Dell's decision to appoint Officeworks as its inaugural Australian retail partner sends a clear signal to its PC rivals that the vendor is serious about winning back marketshare. The question is, can Dell be as successful with a channel as it was without.
The loss of the top PC vendor spot worldwide to HP in late 2006, followed by some poor financial results and stagnating growth, forced the PC giant into a major rethink of the holy Dell "direct model" that made its name.
According to a Gartner report released earlier this year, growth in indirect PC shipments globally during 2006 hit 11.8 per cent, while direct PC sales grew by just 4.5 per cent. The analyst group found indirect channels accounted for 76 per cent of total shipments over the same period.
Since announcing plans to embrace an indirect strategy, Dell has inked agreements with retailers around the globe, including big hitters like Wal-Mart, Staples and Best Buys in the US, Tesco in Europe and China's largest CE retailer, Gome. Analysts we spoke to last week saw Officeworks as a good first retail choice for Dell locally. Dell's intentions to recruit more retailers down the track is now raising speculation about who this could be.
Australia's most formidable IT and CE retailer, Harvey Norman, has already stated it will steer clear of the PC giant, but one alternative that springs to mind is JB Hi-Fi. After a successful and rapid rise in the CE space, JB Hi-Fi started stocking computer-related items, including desktop PCs and notebooks, 18 months ago. It is now opening dedicated computer stores across the country.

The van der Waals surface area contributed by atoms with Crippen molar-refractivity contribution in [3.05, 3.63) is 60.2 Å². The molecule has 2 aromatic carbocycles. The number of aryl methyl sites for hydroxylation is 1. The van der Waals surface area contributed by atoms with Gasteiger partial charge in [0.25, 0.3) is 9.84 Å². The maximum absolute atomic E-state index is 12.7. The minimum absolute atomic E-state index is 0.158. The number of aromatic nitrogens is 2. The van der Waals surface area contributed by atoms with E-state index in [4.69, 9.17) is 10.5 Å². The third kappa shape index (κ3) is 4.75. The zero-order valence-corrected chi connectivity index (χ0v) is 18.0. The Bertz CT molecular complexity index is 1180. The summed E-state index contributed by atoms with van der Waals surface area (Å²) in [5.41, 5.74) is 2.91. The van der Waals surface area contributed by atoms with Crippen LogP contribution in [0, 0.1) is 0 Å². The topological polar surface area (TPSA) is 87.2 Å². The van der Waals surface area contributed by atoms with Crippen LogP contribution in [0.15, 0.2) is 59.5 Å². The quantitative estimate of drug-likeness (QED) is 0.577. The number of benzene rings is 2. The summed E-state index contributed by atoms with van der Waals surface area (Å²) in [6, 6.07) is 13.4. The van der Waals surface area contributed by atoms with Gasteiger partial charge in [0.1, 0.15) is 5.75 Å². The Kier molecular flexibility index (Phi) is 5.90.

JB Hi-Fi CEO, Richard Uechtritz, told ARN in January the retailer now enjoys double-digit marketshare in the computers space. He also claimed to be one of Australia's top three computer retailers. While I've been unable to verify this specific figure with analysts, such a claim doesn't surprise me. Nor did it surprise IDC's Felipe Rego, who said JB Hi-Fi had been chalking up solid performances. The fact that JB Hi-Fi is already stocking products from Toshiba, Asus and HP shows it's got clout with the tier-ones.
The other way to reach into more segments of the consumer market is via broad-based mass merchants. Dell's choice of discount retail chain, Wal-Mart, in the US, has already prompted suggestions that it could choose a similar path in Australia and partner with Big W or Kmart.
Moving up the chain and into the commercial space, Dell also rolled out its first official partner program, PartnerDirect, in the US last November. An Australian partner program is expected to hit mid-year.
Although no official details have been released, ARN understands the vendor appointed its first local channel director last year to craft a suitable Australian partner program. Early rumours suggest the program will largely mirror the US and include two partner tiers: Registered Partners and Certified Partners. Both will have access to a dedicated partner website, marketing, deal registration and credit options. Top-tier certified partners who commit to deeper relationships with Dell will get additional benefits.
The biggest challenge for Dell is not developing the framework however - it's wooing partners to the table. The biggest concern expressed by local channel players to date is how Dell will determine which customers are serviced directly and which ones channel partners can go after. As most of Dell's competitors have discovered in the past, failure to set clear rules of engagement between direct and indirect can lead to confusion, suspicion and anger.
If Dell plans on truly making its mark in the channel, it's going to have to build up credibility and trust behind its brand first.
Nadia Cameron is the editor of ARN.